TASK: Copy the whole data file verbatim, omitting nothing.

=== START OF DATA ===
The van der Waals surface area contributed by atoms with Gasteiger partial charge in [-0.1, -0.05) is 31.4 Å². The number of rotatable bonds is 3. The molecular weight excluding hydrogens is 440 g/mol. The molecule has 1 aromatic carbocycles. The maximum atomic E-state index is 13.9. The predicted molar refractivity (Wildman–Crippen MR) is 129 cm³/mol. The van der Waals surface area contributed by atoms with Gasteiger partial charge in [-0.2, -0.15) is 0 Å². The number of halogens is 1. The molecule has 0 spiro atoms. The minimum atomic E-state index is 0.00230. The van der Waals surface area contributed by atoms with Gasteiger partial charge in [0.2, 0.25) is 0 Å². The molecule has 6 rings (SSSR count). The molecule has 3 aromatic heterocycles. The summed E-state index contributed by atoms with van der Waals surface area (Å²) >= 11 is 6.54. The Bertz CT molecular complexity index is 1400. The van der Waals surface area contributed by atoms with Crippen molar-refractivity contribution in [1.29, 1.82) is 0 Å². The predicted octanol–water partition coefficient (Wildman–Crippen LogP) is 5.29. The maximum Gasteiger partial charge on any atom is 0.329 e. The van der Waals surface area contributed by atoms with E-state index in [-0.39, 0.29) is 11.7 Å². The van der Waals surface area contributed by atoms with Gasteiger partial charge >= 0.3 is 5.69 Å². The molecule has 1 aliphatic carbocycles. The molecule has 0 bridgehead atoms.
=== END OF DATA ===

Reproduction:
The van der Waals surface area contributed by atoms with Gasteiger partial charge in [-0.1, -0.05) is 31.4 Å². The number of rotatable bonds is 3. The molecular weight excluding hydrogens is 440 g/mol. The molecule has 1 aromatic carbocycles. The maximum atomic E-state index is 13.9. The predicted molar refractivity (Wildman–Crippen MR) is 129 cm³/mol. The van der Waals surface area contributed by atoms with Gasteiger partial charge in [-0.2, -0.15) is 0 Å². The number of halogens is 1. The molecule has 0 spiro atoms. The minimum atomic E-state index is 0.00230. The van der Waals surface area contributed by atoms with Gasteiger partial charge in [0.2, 0.25) is 0 Å². The molecule has 6 rings (SSSR count). The molecule has 3 aromatic heterocycles. The summed E-state index contributed by atoms with van der Waals surface area (Å²) >= 11 is 6.54. The Bertz CT molecular complexity index is 1400. The van der Waals surface area contributed by atoms with Crippen molar-refractivity contribution in [1.29, 1.82) is 0 Å². The predicted octanol–water partition coefficient (Wildman–Crippen LogP) is 5.29. The maximum Gasteiger partial charge on any atom is 0.329 e. The van der Waals surface area contributed by atoms with E-state index in [-0.39, 0.29) is 11.7 Å². The van der Waals surface area contributed by atoms with Gasteiger partial charge >= 0.3 is 5.69 Å². The molecule has 1 aliphatic carbocycles. The molecule has 0 bridgehead atoms.